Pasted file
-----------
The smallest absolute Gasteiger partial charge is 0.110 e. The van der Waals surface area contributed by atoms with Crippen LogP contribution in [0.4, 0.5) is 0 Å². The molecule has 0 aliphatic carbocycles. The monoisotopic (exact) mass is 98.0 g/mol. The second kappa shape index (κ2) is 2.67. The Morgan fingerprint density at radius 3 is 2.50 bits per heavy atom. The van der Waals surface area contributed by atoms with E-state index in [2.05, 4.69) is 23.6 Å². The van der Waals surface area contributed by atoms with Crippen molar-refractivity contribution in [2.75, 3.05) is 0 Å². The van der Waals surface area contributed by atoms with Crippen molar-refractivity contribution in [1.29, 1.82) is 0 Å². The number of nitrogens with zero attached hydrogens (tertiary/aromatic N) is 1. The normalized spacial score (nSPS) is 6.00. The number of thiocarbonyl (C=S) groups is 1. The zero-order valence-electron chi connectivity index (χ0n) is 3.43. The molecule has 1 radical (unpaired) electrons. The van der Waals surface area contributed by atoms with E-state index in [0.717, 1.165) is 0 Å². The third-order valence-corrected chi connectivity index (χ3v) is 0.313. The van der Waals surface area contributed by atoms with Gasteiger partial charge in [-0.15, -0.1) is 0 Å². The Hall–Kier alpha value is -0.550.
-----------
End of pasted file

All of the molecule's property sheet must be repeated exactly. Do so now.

The smallest absolute Gasteiger partial charge is 0.110 e. The van der Waals surface area contributed by atoms with Crippen LogP contribution in [0.4, 0.5) is 0 Å². The molecule has 0 aliphatic carbocycles. The monoisotopic (exact) mass is 98.0 g/mol. The second kappa shape index (κ2) is 2.67. The Morgan fingerprint density at radius 3 is 2.50 bits per heavy atom. The van der Waals surface area contributed by atoms with E-state index in [2.05, 4.69) is 23.6 Å². The van der Waals surface area contributed by atoms with Crippen molar-refractivity contribution in [2.75, 3.05) is 0 Å². The van der Waals surface area contributed by atoms with Crippen molar-refractivity contribution in [1.29, 1.82) is 0 Å². The number of nitrogens with zero attached hydrogens (tertiary/aromatic N) is 1. The normalized spacial score (nSPS) is 6.00. The number of thiocarbonyl (C=S) groups is 1. The zero-order valence-electron chi connectivity index (χ0n) is 3.43. The molecule has 1 radical (unpaired) electrons. The van der Waals surface area contributed by atoms with E-state index in [0.717, 1.165) is 0 Å². The third-order valence-corrected chi connectivity index (χ3v) is 0.313. The van der Waals surface area contributed by atoms with Gasteiger partial charge in [-0.15, -0.1) is 0 Å². The Hall–Kier alpha value is -0.550.